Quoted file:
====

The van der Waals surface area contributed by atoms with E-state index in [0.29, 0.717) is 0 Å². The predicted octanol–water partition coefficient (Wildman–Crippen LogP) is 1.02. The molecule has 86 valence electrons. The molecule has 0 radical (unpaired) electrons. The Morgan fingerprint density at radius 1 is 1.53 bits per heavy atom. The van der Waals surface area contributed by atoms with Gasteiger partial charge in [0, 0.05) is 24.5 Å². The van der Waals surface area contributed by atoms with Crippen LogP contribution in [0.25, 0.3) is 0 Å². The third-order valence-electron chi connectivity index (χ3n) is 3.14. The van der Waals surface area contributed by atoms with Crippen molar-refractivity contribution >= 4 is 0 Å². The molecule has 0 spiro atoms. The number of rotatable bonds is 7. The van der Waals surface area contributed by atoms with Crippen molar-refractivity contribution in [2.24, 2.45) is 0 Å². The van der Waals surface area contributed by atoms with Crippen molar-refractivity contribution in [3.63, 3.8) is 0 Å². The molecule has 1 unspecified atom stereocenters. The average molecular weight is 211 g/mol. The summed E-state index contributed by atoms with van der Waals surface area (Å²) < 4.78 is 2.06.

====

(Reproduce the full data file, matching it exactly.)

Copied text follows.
The van der Waals surface area contributed by atoms with E-state index in [0.29, 0.717) is 0 Å². The predicted octanol–water partition coefficient (Wildman–Crippen LogP) is 1.02. The molecule has 86 valence electrons. The molecule has 0 radical (unpaired) electrons. The Morgan fingerprint density at radius 1 is 1.53 bits per heavy atom. The van der Waals surface area contributed by atoms with Gasteiger partial charge in [0, 0.05) is 24.5 Å². The van der Waals surface area contributed by atoms with Crippen LogP contribution in [0.25, 0.3) is 0 Å². The third-order valence-electron chi connectivity index (χ3n) is 3.14. The van der Waals surface area contributed by atoms with Crippen molar-refractivity contribution >= 4 is 0 Å². The molecule has 0 spiro atoms. The number of rotatable bonds is 7. The van der Waals surface area contributed by atoms with Crippen molar-refractivity contribution in [2.24, 2.45) is 0 Å². The van der Waals surface area contributed by atoms with Crippen molar-refractivity contribution in [3.63, 3.8) is 0 Å². The molecule has 1 unspecified atom stereocenters. The average molecular weight is 211 g/mol. The summed E-state index contributed by atoms with van der Waals surface area (Å²) < 4.78 is 2.06.